Well worth a re-watch ahead of seeing Dawn later this week. I had forgotten some of the finer details of the plot, and definitely feel primed for the sequel now. On the whole Rise stands up very well, however there are a few weak elements, most noticeably Tom Felton’s performance and David Oyelowo’s frustratingly underwritten company stooge – in fact all the “villains” in the film are rather one-note and cartoonish, certainly when compared to how fully the apes are fleshed out. The effects and performance capture however still impress, as does Wyatt’s direction and the film’s slow build to a thrilling, yet plausible climax. It’s really Andy Serkis’ show all the way, bringing real soul, nuance and passion to the role of Caesar. Hoping Matt Reeves has managed to build on the great work done here and turn this reboot into a worthy series of films in its own right.
In the wake of Zack Snyder’s 300 and Louis Le Terrier’s Clash of the Titans comes Immortals, Tarsem Singh’s fast and loose reinterpretation of Theseus and the Minotaur. While there is little onscreen to reassure classicists that the filmmakers know their Greek mythology, more forgiving or ambivalent audiences should find something to enjoy in this bloody slice of sword and sandal escapism.
Indian director Tarsem Singh Dhandwar has built a notable reputation for his jaw-dropping visuals, and its no surprise that he has spent the bulk of his career working in advertising and music videos. Immortals is only Tarsem’s third feature, following The Cell (2000) and The Fall (2006), but his primary focus remains the film’s visual aesthetic, and Immortals clearly takes a page from Snyder’s 300 in its earth-toned, over-processed exteriors, populated by glimmering, blood-drenched warriors.
The action takes place in a number of impressively conceived locations, such as Theseus’ home village, which resides in a small enclave on remote cliff face, perfect for swooping aerial shots but wholly impractical for actual daily living. Likewise, the outrageous costumes conceived by Japanese Oscar winner Eiko Ishioka, present headdresses resembling lampshades, a helmet reminiscent of a horned Venus flytrap and a Minotaur head fashioned from razorwire. Nothing in Tarsem’s world of gods and mortals can be considered real, and Immortals plays like the enthusiastic nightmares of an impressionable young mind.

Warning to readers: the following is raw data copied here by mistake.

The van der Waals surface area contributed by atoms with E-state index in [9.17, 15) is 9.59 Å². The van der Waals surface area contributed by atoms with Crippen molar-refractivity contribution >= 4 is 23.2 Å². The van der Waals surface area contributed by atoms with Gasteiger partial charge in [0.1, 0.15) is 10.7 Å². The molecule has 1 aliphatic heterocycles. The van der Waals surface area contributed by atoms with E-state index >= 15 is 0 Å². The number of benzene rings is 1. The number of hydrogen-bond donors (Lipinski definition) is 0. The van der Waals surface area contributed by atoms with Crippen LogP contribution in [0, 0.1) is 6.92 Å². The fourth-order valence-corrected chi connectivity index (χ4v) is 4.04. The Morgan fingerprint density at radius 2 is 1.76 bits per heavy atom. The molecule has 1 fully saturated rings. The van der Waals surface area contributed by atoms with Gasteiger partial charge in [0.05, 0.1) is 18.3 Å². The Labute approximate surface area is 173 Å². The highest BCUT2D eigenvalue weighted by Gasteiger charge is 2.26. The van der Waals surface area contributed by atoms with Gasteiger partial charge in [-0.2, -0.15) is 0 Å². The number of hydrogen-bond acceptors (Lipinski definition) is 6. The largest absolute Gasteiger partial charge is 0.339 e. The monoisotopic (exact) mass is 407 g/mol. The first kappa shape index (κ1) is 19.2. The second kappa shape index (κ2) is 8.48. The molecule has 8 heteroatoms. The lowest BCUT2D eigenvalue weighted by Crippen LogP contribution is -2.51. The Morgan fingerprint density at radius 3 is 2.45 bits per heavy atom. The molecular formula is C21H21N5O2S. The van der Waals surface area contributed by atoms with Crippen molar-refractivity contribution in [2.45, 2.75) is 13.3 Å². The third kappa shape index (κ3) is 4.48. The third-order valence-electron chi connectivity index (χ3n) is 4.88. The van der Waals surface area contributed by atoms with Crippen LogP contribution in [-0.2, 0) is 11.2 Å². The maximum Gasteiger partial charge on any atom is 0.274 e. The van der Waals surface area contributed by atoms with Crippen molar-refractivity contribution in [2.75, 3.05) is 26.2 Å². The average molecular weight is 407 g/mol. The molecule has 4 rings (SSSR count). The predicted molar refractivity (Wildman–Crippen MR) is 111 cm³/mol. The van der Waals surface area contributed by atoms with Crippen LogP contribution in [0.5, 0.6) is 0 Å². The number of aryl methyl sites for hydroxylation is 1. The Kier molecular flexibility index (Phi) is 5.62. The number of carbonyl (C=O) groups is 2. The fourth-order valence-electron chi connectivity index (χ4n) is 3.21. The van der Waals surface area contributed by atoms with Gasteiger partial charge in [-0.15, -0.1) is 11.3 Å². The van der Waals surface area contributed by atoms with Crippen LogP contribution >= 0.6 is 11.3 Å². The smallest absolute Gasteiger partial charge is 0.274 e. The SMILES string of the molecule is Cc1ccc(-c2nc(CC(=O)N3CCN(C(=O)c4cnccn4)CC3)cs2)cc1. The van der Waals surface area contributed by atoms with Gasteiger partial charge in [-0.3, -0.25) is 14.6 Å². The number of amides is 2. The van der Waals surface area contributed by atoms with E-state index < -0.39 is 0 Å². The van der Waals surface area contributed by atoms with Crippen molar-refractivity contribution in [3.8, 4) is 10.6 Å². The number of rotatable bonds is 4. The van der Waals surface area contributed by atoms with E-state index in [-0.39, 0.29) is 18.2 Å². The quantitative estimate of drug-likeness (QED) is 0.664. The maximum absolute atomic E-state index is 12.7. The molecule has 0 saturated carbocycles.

Tarsem has assembled a handsome cast, with Henry Cavill making a noble and courageous Theseus, which should reassure viewers he will make a fine Superman in next year’s Man of Steel. Going against tradition, young actors rather than bearded wisened elders play the gods, with Luke Evans proving suitably patriarchal as Zeus, while the likes of Kellan Lutz and Daniel Sharman sit around awkwardly in silly hats.
Unsurprisingly, women are rather poorly represented. Isabel Lucas does little as Athena beyond speaking in a slow ethereal voice, while Anne Day-Jones as Theseus’ mother seems present solely to motivate her son into action. Frieda Pinto brings beauty but little else to her role of Virgin Oracle Phaedra, and is not with Theseus more than 48 hours before she loses both to his charms. However, Mickey Rourke’s delightfully grizzled Warrior King Hyperion, decimating all before him and even upstaging Tarsem’s hyperactive palette, rightly steals the show. The personification of Hell on Earth, he defies the gods at every turn, while hacking and slashing his way to Mount Tartarus to release an army of imprisoned Titans.